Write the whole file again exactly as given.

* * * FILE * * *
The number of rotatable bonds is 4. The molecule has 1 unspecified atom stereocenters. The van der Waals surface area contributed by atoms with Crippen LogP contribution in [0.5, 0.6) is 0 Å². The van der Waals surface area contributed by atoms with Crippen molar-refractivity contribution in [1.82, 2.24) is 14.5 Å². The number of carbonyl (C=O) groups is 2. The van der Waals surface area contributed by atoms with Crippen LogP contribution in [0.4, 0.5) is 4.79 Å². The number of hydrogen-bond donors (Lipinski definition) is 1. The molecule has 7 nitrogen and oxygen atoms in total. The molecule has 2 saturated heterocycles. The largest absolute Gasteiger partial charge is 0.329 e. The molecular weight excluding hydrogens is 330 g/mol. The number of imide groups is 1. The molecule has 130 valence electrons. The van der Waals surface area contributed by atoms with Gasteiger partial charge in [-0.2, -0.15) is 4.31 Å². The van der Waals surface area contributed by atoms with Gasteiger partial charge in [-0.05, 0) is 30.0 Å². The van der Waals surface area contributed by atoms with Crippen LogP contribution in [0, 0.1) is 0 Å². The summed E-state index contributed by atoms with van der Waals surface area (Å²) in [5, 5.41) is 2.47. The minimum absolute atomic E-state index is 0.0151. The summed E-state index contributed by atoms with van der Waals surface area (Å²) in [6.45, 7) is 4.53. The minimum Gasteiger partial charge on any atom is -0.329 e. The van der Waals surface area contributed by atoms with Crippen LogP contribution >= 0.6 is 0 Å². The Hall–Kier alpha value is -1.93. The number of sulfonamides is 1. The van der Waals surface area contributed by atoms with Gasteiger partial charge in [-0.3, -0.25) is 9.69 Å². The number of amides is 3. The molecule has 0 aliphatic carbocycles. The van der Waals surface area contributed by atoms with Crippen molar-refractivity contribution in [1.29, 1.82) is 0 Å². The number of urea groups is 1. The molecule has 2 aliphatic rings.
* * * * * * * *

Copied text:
The number of rotatable bonds is 4. The molecule has 1 unspecified atom stereocenters. The van der Waals surface area contributed by atoms with Crippen LogP contribution in [0.5, 0.6) is 0 Å². The van der Waals surface area contributed by atoms with Crippen molar-refractivity contribution in [1.82, 2.24) is 14.5 Å². The number of carbonyl (C=O) groups is 2. The van der Waals surface area contributed by atoms with Crippen LogP contribution in [0.4, 0.5) is 4.79 Å². The number of hydrogen-bond donors (Lipinski definition) is 1. The molecule has 7 nitrogen and oxygen atoms in total. The molecule has 2 saturated heterocycles. The largest absolute Gasteiger partial charge is 0.329 e. The molecular weight excluding hydrogens is 330 g/mol. The number of imide groups is 1. The molecule has 130 valence electrons. The van der Waals surface area contributed by atoms with Gasteiger partial charge in [-0.2, -0.15) is 4.31 Å². The van der Waals surface area contributed by atoms with Gasteiger partial charge in [-0.05, 0) is 30.0 Å². The van der Waals surface area contributed by atoms with Crippen LogP contribution in [0, 0.1) is 0 Å². The summed E-state index contributed by atoms with van der Waals surface area (Å²) in [5, 5.41) is 2.47. The minimum absolute atomic E-state index is 0.0151. The summed E-state index contributed by atoms with van der Waals surface area (Å²) in [6.45, 7) is 4.53. The minimum Gasteiger partial charge on any atom is -0.329 e. The van der Waals surface area contributed by atoms with Crippen LogP contribution >= 0.6 is 0 Å². The Hall–Kier alpha value is -1.93. The number of sulfonamides is 1. The van der Waals surface area contributed by atoms with Gasteiger partial charge in [-0.3, -0.25) is 9.69 Å². The number of amides is 3. The molecule has 0 aliphatic carbocycles. The van der Waals surface area contributed by atoms with Crippen molar-refractivity contribution in [1.29, 1.82) is 0 Å². The number of urea groups is 1. The molecule has 2 aliphatic rings.